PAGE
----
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Piece together fragments of Jewish Whitchapel

THOSE OF US who bang on about the diverse cultural heritage of the East End are used to including “Jewish refugees” as one of the groups of people who have come to this part of London, built new lives – and influenced the area.

Now literary historian Dr Nadia Valman, of Queen Mary University of London, in partnership with the Migration Museum Project, is organising a walk through Whitechapel on the afternoon of Sunday, 25th March. The walk will take you on a route through Whitechapel in the words of two generations of local writers, including Russian-Jewish immigrant Thomas Eyges and Israel Zangwill.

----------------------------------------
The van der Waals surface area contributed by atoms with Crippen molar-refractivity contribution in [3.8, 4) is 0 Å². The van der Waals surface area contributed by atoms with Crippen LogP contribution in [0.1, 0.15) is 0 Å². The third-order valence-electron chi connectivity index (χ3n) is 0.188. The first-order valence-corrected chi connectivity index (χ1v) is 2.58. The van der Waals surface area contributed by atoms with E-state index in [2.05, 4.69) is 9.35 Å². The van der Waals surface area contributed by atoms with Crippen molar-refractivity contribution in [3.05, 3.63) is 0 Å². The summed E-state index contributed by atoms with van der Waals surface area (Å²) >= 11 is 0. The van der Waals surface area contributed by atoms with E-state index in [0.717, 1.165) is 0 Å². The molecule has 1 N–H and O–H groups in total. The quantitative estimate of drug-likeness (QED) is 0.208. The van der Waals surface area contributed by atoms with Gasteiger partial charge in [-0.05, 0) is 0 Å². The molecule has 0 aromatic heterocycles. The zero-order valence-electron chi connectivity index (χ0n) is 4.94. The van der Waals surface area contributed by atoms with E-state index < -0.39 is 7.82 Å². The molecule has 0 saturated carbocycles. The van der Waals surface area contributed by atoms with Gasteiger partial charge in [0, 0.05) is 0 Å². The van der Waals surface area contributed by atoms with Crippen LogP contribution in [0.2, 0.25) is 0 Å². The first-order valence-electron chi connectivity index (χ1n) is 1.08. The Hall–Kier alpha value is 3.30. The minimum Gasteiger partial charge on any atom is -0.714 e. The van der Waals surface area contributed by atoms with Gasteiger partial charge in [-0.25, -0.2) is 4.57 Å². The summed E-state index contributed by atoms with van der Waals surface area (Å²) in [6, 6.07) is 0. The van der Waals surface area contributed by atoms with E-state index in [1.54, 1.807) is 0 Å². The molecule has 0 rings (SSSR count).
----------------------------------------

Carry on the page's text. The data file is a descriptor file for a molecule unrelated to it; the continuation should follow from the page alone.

Eyges vividly described his experiences of arrival and survival in late-Victorian London and Israel. Zangwill lived and worked among the immigrant community and documented their complex subculture. The walk will revisit the same locations as seen 50 years later by Polish-Jewish Esther Kreitman, whose dark fiction reflects the fragmentation of the Jewish community in the interwar East End.

mm2Dr Valman will be warming up with a guided walk on17th March called “Rediscovering Rosemary Lane: Irish Migrants in Victorian London”. This will take place in the afternoon of Saturday, 17th March. Both marches start at Aldgate Tube Station.

To participate in these walks, you must book a place in advance. These walks are a repeat of those led by Dr Valman last year, which were full subscribed – so book up early to avoid disappointment. For more information, go to the sites below.
Fragments of Jewish Whitchapel
Irish Migrants in Victorian London

For more information about the Migration Museum Project’s catalogue of events, go to:
Migration Museum Project

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